June 30, 1998 TORONTO, Ontario, Canada--Researchers at Toronto's Hospital for Sick Children (HSC) and several hospitals in Brazil have determined that a drug commonly used for the treatment and prevention of ulcers causes a significant birth defect if taken during pregnancy. The drug, misoprostol, joins an international list of approximately 24 medications proven to cause birth defects. The research is reported in the June 25 issue of the New England Journal of Medicine.
"Our research determined that misoprostol causes a congenital facial paralysis known as Mobius syndrome," explains lead researcher Anne Pastuszak, MSc, of HSC's Motherisk program and director of the University of Toronto Fetal Diagnosis and Treatment Centre. "The drug is not recommended for use in pregnancy because it may stimulate uterine contractions and cause vaginal bleeding and miscarriage."
It is these side effects that prompt some Brazilian women to take misoprostol--which is available over the counter in Brazil but only by prescription in Canada--in an attempt to terminate their pregnancy. However, the drug does not always cause miscarriage and children born to mothers who have taken misoprostol are more likely to have Mobius syndrome than women who have not taken the drug.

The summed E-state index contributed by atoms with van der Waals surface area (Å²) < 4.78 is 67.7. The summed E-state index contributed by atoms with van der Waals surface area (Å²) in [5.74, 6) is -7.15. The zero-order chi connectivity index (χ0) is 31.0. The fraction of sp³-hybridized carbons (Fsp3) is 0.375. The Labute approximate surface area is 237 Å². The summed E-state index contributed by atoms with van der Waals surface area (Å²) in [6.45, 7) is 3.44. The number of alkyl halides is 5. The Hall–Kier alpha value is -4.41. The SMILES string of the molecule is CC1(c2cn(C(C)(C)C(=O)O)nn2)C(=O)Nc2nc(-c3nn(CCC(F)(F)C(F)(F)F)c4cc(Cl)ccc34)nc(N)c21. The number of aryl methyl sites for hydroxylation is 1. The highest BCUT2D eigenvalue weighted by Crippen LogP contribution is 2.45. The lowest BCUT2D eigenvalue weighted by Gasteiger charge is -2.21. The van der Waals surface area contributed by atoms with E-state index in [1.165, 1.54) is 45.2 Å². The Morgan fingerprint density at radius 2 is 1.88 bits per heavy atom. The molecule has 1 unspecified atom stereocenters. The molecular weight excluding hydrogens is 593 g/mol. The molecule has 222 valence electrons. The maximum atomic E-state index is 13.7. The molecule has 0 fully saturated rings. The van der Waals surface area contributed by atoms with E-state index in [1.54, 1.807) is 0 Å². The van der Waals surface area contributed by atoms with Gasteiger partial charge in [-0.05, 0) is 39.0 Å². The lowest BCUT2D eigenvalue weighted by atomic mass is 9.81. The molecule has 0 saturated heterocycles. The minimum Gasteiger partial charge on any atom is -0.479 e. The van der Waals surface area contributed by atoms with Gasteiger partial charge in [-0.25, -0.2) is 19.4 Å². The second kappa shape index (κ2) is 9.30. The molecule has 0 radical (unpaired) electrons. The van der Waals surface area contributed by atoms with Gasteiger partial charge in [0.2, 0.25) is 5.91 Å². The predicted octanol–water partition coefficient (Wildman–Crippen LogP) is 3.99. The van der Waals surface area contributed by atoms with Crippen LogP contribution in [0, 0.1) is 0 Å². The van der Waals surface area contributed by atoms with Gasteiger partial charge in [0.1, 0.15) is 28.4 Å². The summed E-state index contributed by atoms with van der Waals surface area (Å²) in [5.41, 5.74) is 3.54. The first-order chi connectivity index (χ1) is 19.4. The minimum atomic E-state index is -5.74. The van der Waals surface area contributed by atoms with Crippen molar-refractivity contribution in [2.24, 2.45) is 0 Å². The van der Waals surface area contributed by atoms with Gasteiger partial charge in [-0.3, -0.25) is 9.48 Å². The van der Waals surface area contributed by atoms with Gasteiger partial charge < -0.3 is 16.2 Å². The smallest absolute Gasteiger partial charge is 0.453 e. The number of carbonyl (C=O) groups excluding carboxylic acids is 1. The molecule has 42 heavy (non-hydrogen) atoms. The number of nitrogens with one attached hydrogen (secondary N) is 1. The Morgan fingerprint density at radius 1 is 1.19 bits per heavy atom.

The case control study compared the frequency of misoprostol use during the first trimester between mothers of 96 Brazilian infants diagnosed with Mobius syndrome and mothers of 96 infants with neural tube defects. Among the mothers of infants with Mobius syndrome, 47 (49 per cent) had taken misoprostol during pregnancy compared with just three (three percent) of the mothers from the other group.
Mobius syndrome is a rare disorder that is characterized by lifetime facial paralysis. People with Mobius syndrome can't smile or frown, and they often can't blink or move their eyes from side to side. Mobius syndrome results from the under-development of two important cranial nerves, however, the precise cause is unknown.
This research was funded by The Hospital for Sick Children Foundation and the Brazilian Research Council.
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